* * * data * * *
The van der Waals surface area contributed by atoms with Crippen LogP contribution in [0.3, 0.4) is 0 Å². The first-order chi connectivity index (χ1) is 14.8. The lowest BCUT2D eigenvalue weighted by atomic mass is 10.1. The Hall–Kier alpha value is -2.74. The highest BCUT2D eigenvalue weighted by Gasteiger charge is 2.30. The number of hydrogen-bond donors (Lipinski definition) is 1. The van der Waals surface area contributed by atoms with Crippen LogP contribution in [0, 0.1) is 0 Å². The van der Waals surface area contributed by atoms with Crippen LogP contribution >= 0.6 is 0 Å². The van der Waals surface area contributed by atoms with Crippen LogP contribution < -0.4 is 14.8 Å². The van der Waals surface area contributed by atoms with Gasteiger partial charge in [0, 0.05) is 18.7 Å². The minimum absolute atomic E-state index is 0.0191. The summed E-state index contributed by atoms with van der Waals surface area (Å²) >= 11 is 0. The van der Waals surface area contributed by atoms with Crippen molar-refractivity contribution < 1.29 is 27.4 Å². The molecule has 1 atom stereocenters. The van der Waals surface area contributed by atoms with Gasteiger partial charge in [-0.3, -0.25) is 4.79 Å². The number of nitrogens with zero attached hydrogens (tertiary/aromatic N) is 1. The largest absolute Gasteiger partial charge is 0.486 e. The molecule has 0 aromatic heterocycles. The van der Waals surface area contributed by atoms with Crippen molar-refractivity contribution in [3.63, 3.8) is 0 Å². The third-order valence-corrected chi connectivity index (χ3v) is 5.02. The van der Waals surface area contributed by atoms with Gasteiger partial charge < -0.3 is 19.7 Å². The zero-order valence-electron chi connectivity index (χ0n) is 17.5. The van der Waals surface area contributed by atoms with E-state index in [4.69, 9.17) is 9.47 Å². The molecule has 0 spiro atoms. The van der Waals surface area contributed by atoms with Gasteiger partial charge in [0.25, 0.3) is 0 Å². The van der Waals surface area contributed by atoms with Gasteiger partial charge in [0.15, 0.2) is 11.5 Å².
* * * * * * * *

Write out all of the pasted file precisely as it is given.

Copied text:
The van der Waals surface area contributed by atoms with Crippen LogP contribution in [0.3, 0.4) is 0 Å². The first-order chi connectivity index (χ1) is 14.8. The lowest BCUT2D eigenvalue weighted by atomic mass is 10.1. The Hall–Kier alpha value is -2.74. The highest BCUT2D eigenvalue weighted by Gasteiger charge is 2.30. The number of hydrogen-bond donors (Lipinski definition) is 1. The van der Waals surface area contributed by atoms with Crippen LogP contribution in [0, 0.1) is 0 Å². The van der Waals surface area contributed by atoms with Crippen LogP contribution >= 0.6 is 0 Å². The van der Waals surface area contributed by atoms with Crippen LogP contribution < -0.4 is 14.8 Å². The van der Waals surface area contributed by atoms with Gasteiger partial charge in [0, 0.05) is 18.7 Å². The minimum absolute atomic E-state index is 0.0191. The summed E-state index contributed by atoms with van der Waals surface area (Å²) >= 11 is 0. The van der Waals surface area contributed by atoms with Crippen molar-refractivity contribution < 1.29 is 27.4 Å². The molecule has 1 atom stereocenters. The van der Waals surface area contributed by atoms with Gasteiger partial charge in [-0.3, -0.25) is 4.79 Å². The number of nitrogens with zero attached hydrogens (tertiary/aromatic N) is 1. The largest absolute Gasteiger partial charge is 0.486 e. The molecule has 0 aromatic heterocycles. The van der Waals surface area contributed by atoms with Crippen molar-refractivity contribution in [3.63, 3.8) is 0 Å². The third-order valence-corrected chi connectivity index (χ3v) is 5.02. The van der Waals surface area contributed by atoms with Gasteiger partial charge < -0.3 is 19.7 Å². The zero-order valence-electron chi connectivity index (χ0n) is 17.5. The van der Waals surface area contributed by atoms with E-state index in [4.69, 9.17) is 9.47 Å². The molecule has 0 spiro atoms. The van der Waals surface area contributed by atoms with Gasteiger partial charge in [0.25, 0.3) is 0 Å². The van der Waals surface area contributed by atoms with Gasteiger partial charge in [0.15, 0.2) is 11.5 Å².